4. 4. Advisory Investment Funds & Investment Management All Other Advisers All other advisers with custody must obtain a surprise examination of client assets by an inde- pendent accountant—whether or not those assets are maintained by an independent qualified custodian. We focus on the following: Advisers with Authority Over Client Assets Custodied by an Independent Qualified Custodian The SEC has addressed the issue faced by smaller advisers that use an independent qualified custodian but nonetheless have authority over client assets because they (i) serve as trustees to a client trust, (ii) have a power of attorney over the client’s account, or (iii) have authority to write checks on the client’s account. Although these advisers are required to undergo an annual surprise examination, the SEC plans to monitor and study the impact of surprise examination costs on these advisers during the first year of the new Custody Rule’s effectiveness. Depending on its findings, the SEC may revisit the issue in the future. Other Significant Amendments Direct Delivery of Quarterly Statements By Custodians. Advisers with custody must establish a rea- sonable belief based on “due inquiry” that the client’s qualified custodian sends account statements to the investors. The SEC has not defined “due inquiry” – advisers will have flexibility in choosing their method of inquiry. Statements sent by the adviser alone are no longer sufficient under the Amended Custody Rule. However, if the adviser chooses to send its own statements in addition to the custodian’s, those account statements must include a legend urging clients to compare account statements they receive from the custodian with those from the adviser. Private fund advisers whose funds are audited annually are not required to make a due inquiry or have a reasonable belief regarding custodian-sent account statements. However, the SEC has noted in its release that it may revisit this issue. Private Securities. Advisers that maintain custody of privately offered securities on behalf of clients will be subject to the surprise examination requirement, even if they have no custody of other client assets or authority to deduct fees from client accounts. However, private fund advisers with custody of private securities that otherwise conduct annual fund audits in accordance with the Custody Rule need not subject themselves to surprise examinations for the reason of maintaining custody of private securities. Further, as private securities need not be maintained by a qualified custodian, an adviser with custody of only private securities will not be subject to the internal control report and related requirements under subsection (a)(6) of the Amended Custody Rule. Internal Controls Related to Custody. The SEC has provided guidance (in the form of multiple exam- ples) regarding the types of policies and procedures relating to safekeeping of client assets that advisers should consider, including in their compliance manuals. Acknowledging that different controls may be appropriate for different advisers, the SEC has not suggested a single set of policies and procedures. Please contact an attorney in the Investment Funds & Investment Management group to discuss the revised policies and procedures most appropriate for your business practices. Form ADV Amendments. Form ADV and ADV-E have been amended to include various custody-related items, including more detailed information regarding the adviser’s custody arrangement and the service providers involved. Pillsbury Winthrop Shaw Pittman LLP www.pillsburylaw.com 4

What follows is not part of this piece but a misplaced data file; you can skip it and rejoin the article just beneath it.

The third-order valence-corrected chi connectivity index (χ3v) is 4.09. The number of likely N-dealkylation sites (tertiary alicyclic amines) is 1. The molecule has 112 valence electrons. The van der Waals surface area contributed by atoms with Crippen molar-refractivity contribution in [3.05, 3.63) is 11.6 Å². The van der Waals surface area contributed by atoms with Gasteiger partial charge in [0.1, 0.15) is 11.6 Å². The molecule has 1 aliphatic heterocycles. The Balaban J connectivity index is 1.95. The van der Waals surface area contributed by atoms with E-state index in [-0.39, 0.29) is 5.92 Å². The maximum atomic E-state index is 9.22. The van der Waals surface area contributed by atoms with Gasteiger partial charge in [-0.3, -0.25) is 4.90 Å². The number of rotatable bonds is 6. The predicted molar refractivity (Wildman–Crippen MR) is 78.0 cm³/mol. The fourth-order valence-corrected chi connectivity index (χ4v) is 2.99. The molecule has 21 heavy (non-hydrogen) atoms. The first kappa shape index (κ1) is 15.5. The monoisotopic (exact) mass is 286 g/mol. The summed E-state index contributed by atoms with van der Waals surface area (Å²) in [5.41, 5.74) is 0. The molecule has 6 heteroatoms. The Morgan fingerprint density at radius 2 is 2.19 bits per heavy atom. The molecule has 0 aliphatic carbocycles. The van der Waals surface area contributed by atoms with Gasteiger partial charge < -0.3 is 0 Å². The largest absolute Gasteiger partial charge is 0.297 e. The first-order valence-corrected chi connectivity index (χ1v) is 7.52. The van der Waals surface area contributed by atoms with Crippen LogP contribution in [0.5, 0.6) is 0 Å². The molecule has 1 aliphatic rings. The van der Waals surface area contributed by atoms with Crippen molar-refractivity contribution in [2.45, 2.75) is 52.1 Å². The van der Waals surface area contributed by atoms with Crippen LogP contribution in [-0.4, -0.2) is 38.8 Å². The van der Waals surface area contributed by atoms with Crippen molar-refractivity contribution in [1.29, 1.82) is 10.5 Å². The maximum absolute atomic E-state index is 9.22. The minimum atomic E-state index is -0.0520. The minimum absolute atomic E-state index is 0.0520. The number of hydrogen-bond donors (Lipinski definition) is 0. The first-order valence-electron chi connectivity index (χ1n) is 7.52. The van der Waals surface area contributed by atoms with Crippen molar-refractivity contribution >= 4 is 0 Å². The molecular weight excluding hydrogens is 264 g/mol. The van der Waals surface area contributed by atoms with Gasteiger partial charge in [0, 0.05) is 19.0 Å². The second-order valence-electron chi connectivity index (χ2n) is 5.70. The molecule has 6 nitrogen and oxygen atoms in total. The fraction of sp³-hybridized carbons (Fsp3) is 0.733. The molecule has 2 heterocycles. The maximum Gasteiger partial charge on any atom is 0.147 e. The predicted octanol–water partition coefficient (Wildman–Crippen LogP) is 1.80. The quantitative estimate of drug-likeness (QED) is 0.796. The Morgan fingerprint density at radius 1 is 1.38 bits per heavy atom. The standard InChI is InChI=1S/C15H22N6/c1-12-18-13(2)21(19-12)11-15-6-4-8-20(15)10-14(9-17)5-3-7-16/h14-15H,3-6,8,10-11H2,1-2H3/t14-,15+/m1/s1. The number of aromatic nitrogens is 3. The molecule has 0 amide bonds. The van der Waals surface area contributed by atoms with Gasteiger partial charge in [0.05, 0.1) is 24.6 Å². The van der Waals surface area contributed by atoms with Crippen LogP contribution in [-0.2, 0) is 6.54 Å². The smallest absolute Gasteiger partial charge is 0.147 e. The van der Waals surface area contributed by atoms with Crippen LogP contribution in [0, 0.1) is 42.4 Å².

5. 5. Advisory Investment Funds & Investment Management Recordkeeping. The recordkeeping Rule 204-2 has been amended to include requirements regarding the internal control report under the Amended Custody Rule. SEC Reporting. Each adviser subject to surprise examinations must enter into a written agreement with an independent accountant. The agreement must require that the accountant file certain reports with the SEC, including reports regarding any findings of material discrepancies during the examination and upon the resignation or dismissal of the accountant. Guidance for Accountants. The SEC has also issued an interpretive release updating the 1966 guidance on surprise examinations by auditors, which provides guidance regarding the internal control report required under the Amended Custody Rule. Compliance Dates The effective date of the Amended Custody Rule is March 12, 2010 (the “Effective Date”). Annual Audit for Pooled Vehicles. To be exempt from the surprise examination and certain other requirements of the Amended Custody Rule, advisers to private funds must enter into audit engage- ments that comply with the Amended Custody Rule for the fiscal years beginning on or after January 1, 2010. Client Account Statements and Notifications. Advisers must comply with client notification require- ments pertaining to custody arrangements and have a reasonable belief that custodians send account statements to clients as of the Effective Date. Surprise Examinations. An adviser subject to surprise examinations as of the Effective Date must engage an independent accountant and enter into an agreement providing for the first examination to take place by December 31, 2010. An adviser that becomes subject to surprise examinations after the Effective Date must enter into an agreements with an auditor providing for the first examination to take place within 6 months of becoming subject to the requirement. An adviser that serves as its own qualified custodian must enter into an agreement that provides for the first surprise examination to take place no later than 6 months after it obtains the internal control report. Internal Control Reports. Those advisers subject to the internal control report requirement must obtain or receive the report within 6 months of becoming subject to the requirement. Form ADV. Advisers must respond to new questions in the revised Form ADV in their first annual amendment after January 1, 2011. The SEC release is available at http://www.sec.gov/rules/final/2009/ia-2968.pdf. Pillsbury Winthrop Shaw Pittman LLP www.pillsburylaw.com 5
  6. 6. Advisory Investment Funds & Investment Management For questions or additional detail on any of the above, please contact an Investment Funds & Investment Management attorney: Jay B. Gould (bio) Ildiko Duckor (bio) San Francisco San Francisco +1.415.983.1226 +1.415.983.1035 jay.gould@pillsburylaw.com ildiko.duckor@pillsburylaw.com Clint A. Keller (bio) Michael G. Wu (bio) San Francisco San Francisco +1.415.983.1649 +1.415.983.1655 clint.keller@pillsburylaw.com michael.wu@pillsburylaw.com This publication is issued periodically to keep Pillsbury Winthrop Shaw Pittman LLP clients and other interested parties informed of current legal developments that may affect or otherwise be of interest to them. The comments contained herein do not constitute legal opinion and should not be regarded as a substitute for legal advice. © 2010 Pillsbury Winthrop Shaw Pittman LLP. All Rights Reserved. Pillsbury Winthrop Shaw Pittman LLP www.pillsburylaw.com 6